Trump's new agriculture brain trust includes Rick Perry, Jim Gilmore
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Donald TrumpDonald John TrumpShocking summit with Putin caps off Trump’s turbulent Europe trip GOP lambasts Trump over performance in Helsinki Trump stuns the world at Putin summit MORE announced his new agricultural advisory committee on Tuesday as he looks to improve his standing with voters, especially in rural swing states. 
 
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The roster includes six conservative governors — Terry Branstad (Iowa), Sam Brownback (Kan.), Pete Ricketts (Neb.), Mary Fallin (Okla.), Dennis Daugaard (S.D.), and Jack Dalrymple (N.D.) — as well as 2016 GOP primary rivals Rick Perry and Jim Gilmore. 
 
Five federal lawmakers — Sen. Pat RobertsCharles (Pat) Patrick RobertsGOP senators introduce resolution endorsing ICE Senate passes mammoth farm bill Moderates need to hold firm against radical right on Farm Bill MORE (Kan.) and Reps. Bob GoodlatteRobert (Bob) William GoodlatteFormer FBI lawyer Lisa Page gets closed-door grilling from House Republicans 5 takeaways from wild hearing with controversial FBI agent GOP lawmaker asks FBI agent about lying to wife over affair MORE (Va.), Mike Conaway (Texas), Rodney Davis (Ill.) and Robert AderholtRobert Brown AderholtForcing faith-based agencies out of the system is a disservice to women Excluding faith-based providers harms kids by cutting off agencies that can help them House panel moves to protect 'religious conviction' of adoption agencies MORE (Ala.) — will also sit on the committee, which includes former U.S. Department of Agriculture Secretary John Block, former Harris Teeter grocery store CEO Bob Goodale, and other industry leaders.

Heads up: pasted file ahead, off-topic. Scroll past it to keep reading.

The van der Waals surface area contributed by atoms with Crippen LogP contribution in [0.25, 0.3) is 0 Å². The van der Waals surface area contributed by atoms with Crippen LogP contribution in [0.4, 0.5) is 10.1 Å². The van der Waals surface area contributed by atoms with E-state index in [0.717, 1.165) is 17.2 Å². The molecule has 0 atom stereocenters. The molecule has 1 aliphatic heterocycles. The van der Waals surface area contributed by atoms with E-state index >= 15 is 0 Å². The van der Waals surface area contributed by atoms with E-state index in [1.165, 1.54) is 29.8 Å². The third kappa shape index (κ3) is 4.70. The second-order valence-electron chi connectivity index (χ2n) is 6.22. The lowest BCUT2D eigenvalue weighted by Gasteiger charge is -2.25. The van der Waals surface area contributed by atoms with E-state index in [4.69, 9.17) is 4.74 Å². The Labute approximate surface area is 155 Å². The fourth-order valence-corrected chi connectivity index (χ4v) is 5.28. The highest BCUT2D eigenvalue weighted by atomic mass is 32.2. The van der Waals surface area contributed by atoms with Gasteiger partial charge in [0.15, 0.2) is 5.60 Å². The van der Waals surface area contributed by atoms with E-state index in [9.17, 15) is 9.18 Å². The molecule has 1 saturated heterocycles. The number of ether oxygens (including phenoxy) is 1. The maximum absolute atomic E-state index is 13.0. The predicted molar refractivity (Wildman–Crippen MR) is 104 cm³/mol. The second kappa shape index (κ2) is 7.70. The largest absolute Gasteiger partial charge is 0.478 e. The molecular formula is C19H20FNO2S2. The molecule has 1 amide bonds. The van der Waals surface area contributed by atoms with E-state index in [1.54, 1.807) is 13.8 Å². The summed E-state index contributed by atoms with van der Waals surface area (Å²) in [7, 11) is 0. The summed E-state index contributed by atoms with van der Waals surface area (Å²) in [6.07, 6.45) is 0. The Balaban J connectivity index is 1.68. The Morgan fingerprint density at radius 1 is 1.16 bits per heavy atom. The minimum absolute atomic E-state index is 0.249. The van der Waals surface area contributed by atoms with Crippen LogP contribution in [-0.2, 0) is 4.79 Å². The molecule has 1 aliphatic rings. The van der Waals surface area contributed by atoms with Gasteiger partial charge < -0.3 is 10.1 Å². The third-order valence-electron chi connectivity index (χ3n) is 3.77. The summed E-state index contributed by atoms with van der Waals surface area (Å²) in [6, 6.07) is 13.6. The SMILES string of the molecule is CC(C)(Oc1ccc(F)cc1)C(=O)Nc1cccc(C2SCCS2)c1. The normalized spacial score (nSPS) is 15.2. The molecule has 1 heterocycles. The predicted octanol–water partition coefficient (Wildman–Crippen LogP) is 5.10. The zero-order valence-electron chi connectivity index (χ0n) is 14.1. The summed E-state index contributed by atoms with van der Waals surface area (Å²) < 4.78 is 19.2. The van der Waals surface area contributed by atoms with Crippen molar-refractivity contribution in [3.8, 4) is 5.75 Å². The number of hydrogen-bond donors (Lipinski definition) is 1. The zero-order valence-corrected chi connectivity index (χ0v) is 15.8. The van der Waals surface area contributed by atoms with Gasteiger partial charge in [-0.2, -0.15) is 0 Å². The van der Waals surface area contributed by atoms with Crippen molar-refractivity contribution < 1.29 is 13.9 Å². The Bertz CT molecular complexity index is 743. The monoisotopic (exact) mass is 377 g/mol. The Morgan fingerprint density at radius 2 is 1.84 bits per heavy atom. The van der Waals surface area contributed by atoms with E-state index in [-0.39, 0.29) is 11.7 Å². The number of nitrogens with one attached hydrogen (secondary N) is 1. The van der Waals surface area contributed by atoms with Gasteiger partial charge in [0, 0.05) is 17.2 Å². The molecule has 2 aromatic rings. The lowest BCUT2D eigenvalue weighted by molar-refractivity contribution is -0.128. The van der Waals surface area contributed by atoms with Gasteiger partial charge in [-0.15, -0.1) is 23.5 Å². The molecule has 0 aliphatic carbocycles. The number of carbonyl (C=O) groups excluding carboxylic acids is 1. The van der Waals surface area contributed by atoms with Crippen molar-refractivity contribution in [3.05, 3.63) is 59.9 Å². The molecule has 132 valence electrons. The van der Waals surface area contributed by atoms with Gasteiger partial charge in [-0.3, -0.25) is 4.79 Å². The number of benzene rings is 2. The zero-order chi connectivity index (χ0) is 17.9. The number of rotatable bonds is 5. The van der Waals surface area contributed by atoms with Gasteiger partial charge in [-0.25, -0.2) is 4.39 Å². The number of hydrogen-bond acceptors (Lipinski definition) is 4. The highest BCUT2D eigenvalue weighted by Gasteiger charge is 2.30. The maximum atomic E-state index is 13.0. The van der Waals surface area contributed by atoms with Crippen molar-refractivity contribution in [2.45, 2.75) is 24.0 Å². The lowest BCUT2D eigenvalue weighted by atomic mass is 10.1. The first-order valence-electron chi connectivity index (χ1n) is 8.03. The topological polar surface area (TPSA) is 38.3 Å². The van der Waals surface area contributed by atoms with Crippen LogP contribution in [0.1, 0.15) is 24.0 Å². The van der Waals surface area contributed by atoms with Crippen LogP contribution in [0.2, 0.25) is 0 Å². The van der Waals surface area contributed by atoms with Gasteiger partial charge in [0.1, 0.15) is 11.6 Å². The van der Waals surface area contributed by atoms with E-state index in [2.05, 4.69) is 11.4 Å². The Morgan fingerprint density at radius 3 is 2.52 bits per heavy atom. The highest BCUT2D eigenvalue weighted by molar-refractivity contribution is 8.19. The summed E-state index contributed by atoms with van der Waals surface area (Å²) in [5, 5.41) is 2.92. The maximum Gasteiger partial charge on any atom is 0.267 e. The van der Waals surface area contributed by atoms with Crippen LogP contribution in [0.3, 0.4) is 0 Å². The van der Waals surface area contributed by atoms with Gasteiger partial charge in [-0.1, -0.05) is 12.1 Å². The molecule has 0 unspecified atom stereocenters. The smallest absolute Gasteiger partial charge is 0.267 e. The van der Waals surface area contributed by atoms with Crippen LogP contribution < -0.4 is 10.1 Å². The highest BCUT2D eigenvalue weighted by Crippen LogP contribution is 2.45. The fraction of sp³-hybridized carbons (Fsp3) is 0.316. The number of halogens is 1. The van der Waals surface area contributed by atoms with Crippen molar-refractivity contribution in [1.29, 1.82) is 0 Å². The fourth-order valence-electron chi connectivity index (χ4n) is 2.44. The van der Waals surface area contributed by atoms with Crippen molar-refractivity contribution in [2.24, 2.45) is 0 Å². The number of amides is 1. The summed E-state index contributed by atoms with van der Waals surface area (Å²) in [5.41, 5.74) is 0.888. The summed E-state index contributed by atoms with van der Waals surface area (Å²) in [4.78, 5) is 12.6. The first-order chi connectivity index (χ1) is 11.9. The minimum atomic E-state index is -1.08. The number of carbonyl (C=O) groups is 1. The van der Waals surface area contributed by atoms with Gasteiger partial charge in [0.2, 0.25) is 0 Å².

“The members of my agricultural advisory committee represent the best that America can offer to help serve agricultural communities," Trump, the Republican presidential nominee, said in a campaign statement. 
 
"Many of these officials have been elected by their communities to solve the issues that impact our rural areas every day. I’m very proud to stand with these men and women, and look forward to serving those who serve all Americans from the White House.”
 
The announcement comes the week after a series of swing-state polls painted a gloomy picture for Trump, especially in states where he expects to perform well among rural voters. Democratic nominee Hillary ClintonHillary Diane Rodham ClintonShocking summit with Putin caps off Trump’s turbulent Europe trip GOP lambasts Trump over performance in Helsinki Trump stuns the world at Putin summit MORE leads him by about 9 points in Pennsylvania and 3 points in Ohio, according to the RealClearPolitics average of recent polls, while the two are effectively tied in Iowa. 
 
This post was updated at 12 p.m.